Evolution occurs in populations of reproducing individuals. The structure of a population can affect which traits evolve. Understanding evolutionary game dynamics in structured populations remains difficult. Mathematical results are known for special structures in which all individuals have the same number of neighbours. The general case, in which the number of neighbours can vary, has remained open. For arbitrary selection intensity, the problem is in a computational complexity class that suggests there is no efficient algorithm. Whether a simple solution for weak selection exists has remained unanswered. Here we provide a solution for weak selection that applies to any graph or network. Our method relies on calculating the coalescence times of random walks. We evaluate large numbers of diverse population structures for their propensity to favour cooperation. We study how small changes in population structure—graph surgery—affect evolutionary outcomes. We find that cooperation flourishes most in societies that are based on strong pairwise ties.
Evolutionary dynamics on any population structure
Benjamin Allen, Gabor Lippner, Yu-Ting Chen, Babak Fotouhi, Naghmeh Momeni, Shing-Tung Yau & Martin A. Nowak
In the analysis of the robustness of multiplex networks, it is commonly assumed that a node is functioning only if its interdependent nodes are simultaneously functioning. According to this model, a multiplex network becomes more and more fragile as the number of layers increases. In this respect, the addition of a new layer of interdependent nodes to a preexisting multiplex network will never improve its robustness. Whereas such a model seems appropriate to understand the effect of interdependencies in the simplest scenario of a network composed of only two layers, it may seem unsuitable to characterize the robustness of real systems formed by multiple network layers. In fact, it seems unrealistic that a real system evolved, through the development of multiple layers of interactions, towards a fragile structure. In this paper, we introduce a model of percolation where the condition that makes a node functional is that the node is functioning in at least two of the layers of the network. The model reduces to the commonly adopted percolation model for multiplex networks when the number of layers equals two. For larger numbers of layers, however, the model describes a scenario where the addition of new layers boosts the robustness of the system by creating redundant interdependencies among layers. We prove this fact thanks to the development of a message-passing theory that is able to characterize the model in both synthetic and real-world multiplex graphs.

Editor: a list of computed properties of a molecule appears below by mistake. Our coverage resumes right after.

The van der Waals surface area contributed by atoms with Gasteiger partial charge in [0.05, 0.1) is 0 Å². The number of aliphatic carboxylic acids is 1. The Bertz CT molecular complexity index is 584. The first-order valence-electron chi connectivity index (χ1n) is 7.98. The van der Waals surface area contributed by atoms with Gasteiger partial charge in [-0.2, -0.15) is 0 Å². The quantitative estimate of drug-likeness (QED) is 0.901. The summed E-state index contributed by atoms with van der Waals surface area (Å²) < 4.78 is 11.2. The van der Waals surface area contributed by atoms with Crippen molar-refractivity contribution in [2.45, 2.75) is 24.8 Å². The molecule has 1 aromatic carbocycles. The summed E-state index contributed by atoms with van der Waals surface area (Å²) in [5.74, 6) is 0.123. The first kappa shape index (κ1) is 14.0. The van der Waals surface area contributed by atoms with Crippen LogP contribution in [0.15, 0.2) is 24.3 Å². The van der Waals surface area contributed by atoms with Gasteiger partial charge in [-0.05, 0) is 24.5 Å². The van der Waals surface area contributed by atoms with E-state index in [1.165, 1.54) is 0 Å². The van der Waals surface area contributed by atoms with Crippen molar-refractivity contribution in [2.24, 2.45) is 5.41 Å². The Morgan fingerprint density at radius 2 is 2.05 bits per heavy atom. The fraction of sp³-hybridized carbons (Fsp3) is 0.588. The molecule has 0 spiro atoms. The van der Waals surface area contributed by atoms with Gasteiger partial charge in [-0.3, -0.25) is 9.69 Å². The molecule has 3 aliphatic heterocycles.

Redundant Interdependencies Boost the Robustness of Multiplex Networks Filippo Radicchi and Ginestra Bianconi Phys. Rev. X 7, 011013
Many real-world systems are profitably described as complex networks that grow over time. Preferential attachment and node fitness are two ubiquitous growth mechanisms that not only explain certain structural properties commonly observed in real-world systems, but are also tied to a number of applications in modeling and inference. While there are standard statistical packages for estimating the structural properties of complex networks, there is no corresponding package when it comes to the estimation of growth mechanisms. This paper introduces the R package PAFit, which implements well-established statistical methods for estimating preferential attachment and node fitness, as well as a number of functions for generating complex networks from these two mechanisms. The main computational part of the package is implemented in C++ with OpenMP to ensure good performance for large-scale networks. In this paper, we first introduce the main functionalities of PAFit using simulated examples, and then use the package to analyze a collaboration network between scientists in the field of complex networks.
PAFit: An R Package for Modeling and Estimating Preferential Attachment and Node Fitness in Temporal Complex Networks Thong Pham, Paul Sheridan, Hidetoshi Shimodaira
Government, where decisions made in a moment can affect millions of people for a lifetime, needs constant reminders of its fallibility. A big part of that has to be a proper respect for the methods of science, as well as for its substantive discoveries. Psychologists assure us that human beings have a strong desire to accept things as true because we want them to be true, not only because they are the best explanation for what we observe. In the hands of policy-makers, that natural tendency can have deadly consequences. Science has developed impressive (though not infallible) techniques for correcting for such biases; our government could stand to do a bit better.